The Biosocial Model
The biosocial model is the theory of how emotional symptoms arise and how they are maintained. The theory is that our problem behaviours, in relation to regulating emotions, are rooted in both biological and environmental (social) factors.
Feeling things more intensely makes us more reactive events than other people might be. Dr Linehan, creator of DBT, likens this to lacking an emotional ‘skin’, like a burns victims who experiences pain at the slightest touch.
As we discussed in the previous lesson, emotional dysregulation can be useful in certain situations, but when we don’t know how to regulate our emotions we can choose to use avoidance or escapism techniques such as substance misuse of self-harm. This solidifies the false belief that we can’t tolerate or cope with our extreme emotions.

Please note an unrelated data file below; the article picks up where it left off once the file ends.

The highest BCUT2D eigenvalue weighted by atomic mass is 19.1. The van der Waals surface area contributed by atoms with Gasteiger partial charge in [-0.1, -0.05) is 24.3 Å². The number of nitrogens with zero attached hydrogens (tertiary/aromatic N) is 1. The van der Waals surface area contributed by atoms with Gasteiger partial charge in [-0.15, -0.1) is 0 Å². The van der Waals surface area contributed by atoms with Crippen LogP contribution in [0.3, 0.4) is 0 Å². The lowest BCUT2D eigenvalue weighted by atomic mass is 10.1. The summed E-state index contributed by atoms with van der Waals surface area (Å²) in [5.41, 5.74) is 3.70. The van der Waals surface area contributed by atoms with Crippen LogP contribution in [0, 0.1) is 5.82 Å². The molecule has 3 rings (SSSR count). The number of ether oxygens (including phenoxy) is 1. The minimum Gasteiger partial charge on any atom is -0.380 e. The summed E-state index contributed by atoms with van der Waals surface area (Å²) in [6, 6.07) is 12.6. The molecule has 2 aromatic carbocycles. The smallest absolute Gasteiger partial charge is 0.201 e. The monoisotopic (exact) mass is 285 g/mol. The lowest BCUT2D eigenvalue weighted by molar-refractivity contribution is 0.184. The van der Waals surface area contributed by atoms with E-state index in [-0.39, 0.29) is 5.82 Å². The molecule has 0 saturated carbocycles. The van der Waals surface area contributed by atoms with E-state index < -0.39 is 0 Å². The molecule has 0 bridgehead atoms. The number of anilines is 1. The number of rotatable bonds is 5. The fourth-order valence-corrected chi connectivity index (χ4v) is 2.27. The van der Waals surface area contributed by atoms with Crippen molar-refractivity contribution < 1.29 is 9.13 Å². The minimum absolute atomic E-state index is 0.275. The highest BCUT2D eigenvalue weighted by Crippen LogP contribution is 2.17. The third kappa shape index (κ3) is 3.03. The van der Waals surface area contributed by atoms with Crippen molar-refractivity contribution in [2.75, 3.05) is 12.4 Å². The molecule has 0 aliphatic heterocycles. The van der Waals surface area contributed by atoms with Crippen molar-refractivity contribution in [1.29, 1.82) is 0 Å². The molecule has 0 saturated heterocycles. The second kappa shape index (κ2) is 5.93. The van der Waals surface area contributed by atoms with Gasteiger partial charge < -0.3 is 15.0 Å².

We learned in earlier lessons the importance of validation, and this is certainly a factor in the biosocial model. We must first accept the emotions we are having, in order to learn how to manage it. Invalidation can have a serious effect on emotional dysregulation, invalidating social environments can include things like:
- being told you are being dramatic or overreacting
- being told you are using your emotions and being manipulative
- being ignored when in emotional distress, then being told your distress is too much for that person
- being told you are being ‘difficult’
Over time, this invalidation leads us to believe some of it must be true, or that we are difficult and can’t cope. We even take on some blame for the emotional dysregulation, when in fact it is most definitely not our fault.